HMRC have been able to name and shame employers under the current rules since 2013. The way this works is that once a notice of underpayment is issued, HMRC will refer a matter to BEIS (Department for Business, Energy and Industrial Strategy) who automatically name and shame the culprit except where limited grounds of appeal can be made out.
In March 2018, 178 employers were named for NMW underpayment, of which 43 were in the hospitality sector, and 18 were in the retail industry with the government fining the 178 employers a total of £1.3 million in penalties. The recruitment sector has not escaped scrutiny by HMRC, and we have observed a significant increase in the number of HMRC inspections across the recruitment sector generally.
The NMW is a specified minimum hourly rate of pay to which most workers are entitled. All employers are obliged to pay the NMW, irrespective of their size. Because NMW is expressed as a minimum hourly rate, it is necessary to determine the number of hours a worker has worked which have to be taken into account for such purposes.
If a recruiter supplies a worker to a client, it will be the recruiter who is considered to be the “employer” for the purposes of paying the NMW. In most cases where a worker is supplied by an employment business they will be paid according to the number of hours that they work, known as “Time Work”. The hours of work that are relevant for the purposes of NMW for a worker paid hourly are those hours when the worker is actually working. Overtime premiums are not included within NMW calculations; therefore, these premiums cannot be used to take a worker’s average pay above the NMW where ordinarily they would be paid below the NMW. For example, if a worker over 24 is paid an hourly rate of £7.00 for their core hours and is paid “time and a half” as an overtime-hourly rate, this overtime rate will not be taken into account when calculating whether the worker receives the NMW.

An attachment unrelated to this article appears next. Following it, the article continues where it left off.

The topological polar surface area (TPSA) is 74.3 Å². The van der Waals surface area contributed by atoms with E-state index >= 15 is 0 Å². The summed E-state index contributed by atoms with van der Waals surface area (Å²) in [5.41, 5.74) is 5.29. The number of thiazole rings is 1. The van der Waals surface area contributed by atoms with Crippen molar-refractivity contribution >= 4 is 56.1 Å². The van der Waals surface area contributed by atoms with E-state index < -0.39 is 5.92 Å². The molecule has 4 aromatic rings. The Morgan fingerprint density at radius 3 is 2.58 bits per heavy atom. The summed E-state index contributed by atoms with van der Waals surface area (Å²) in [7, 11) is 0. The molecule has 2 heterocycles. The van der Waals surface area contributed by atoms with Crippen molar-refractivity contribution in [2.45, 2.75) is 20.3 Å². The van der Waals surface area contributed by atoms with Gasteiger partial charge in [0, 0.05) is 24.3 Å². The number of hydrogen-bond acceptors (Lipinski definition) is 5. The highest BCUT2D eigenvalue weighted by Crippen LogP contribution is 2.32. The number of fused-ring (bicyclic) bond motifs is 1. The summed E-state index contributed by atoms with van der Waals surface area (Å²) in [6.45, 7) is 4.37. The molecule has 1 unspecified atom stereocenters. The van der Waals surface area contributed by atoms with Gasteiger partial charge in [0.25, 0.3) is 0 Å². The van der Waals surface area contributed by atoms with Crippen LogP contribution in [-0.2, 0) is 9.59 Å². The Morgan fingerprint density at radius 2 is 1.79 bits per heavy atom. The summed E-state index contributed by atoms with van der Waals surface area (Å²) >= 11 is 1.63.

Recruiters will need to carefully consider the period in which workers are paid as there will only be a breach of NMW if, a worker’s pay falls below the NMW threshold in a given reference period (the period in which an employer pays a worker i.e. per day, week or month). The maximum pay reference period for NMW is one month.
Recruiters can still be in breach of the NMW even if paying workers the NMW, if the worker’s pay is reduced due to deductions or HMRC determine that the worker is working hours longer than the contract states to be the case.
The following areas present a high risk for non-compliance and the potential for employers to make innocent mistakes in applying the legislation:
- Uniform deductions/payments: The National Minimum Wage Regulations (“NMWR”), Regulation 13(a) provides the legal authority that any deductions in respect of expenditure in connection with employment (for example, for the purchase uniforms) should be taken into account in determining NMW. In the last few months, retailers such as Wagamama and TGI Fridays have hit the headlines for failing to pay staff the NMW in relation to this very issue. It is widely accepted that any requirement for a worker to purchase their work clothes at a discounted rate from their employer will be categorised as a deduction reducing the average rate of pay for NMW purposes. This was highlighted as Monsoon was ordered to pay more than £100,000 in 2015 for this practice. Further, even the requirement to wear a simple uniform such as a style or colour of clothing is likely to amount to a uniform and will reduce the average rate of pay for NMW purposes. Wagamama was required to repay £133,212 to 2,630 workers because of a requirement to wear casual black jeans or a skirt which was not reimbursed. TGI Fridays were also reportedly required to repay £59,348 to 2,302 workers in relation to a requirement to purchase black shoes as part of a uniform. Therefore, recruiters may wish to re-consider their uniform policies, if they do not already cover the costs of uniform but ask workers to wear specific items of uniform as having a specific uniform is common within the hospitality sector.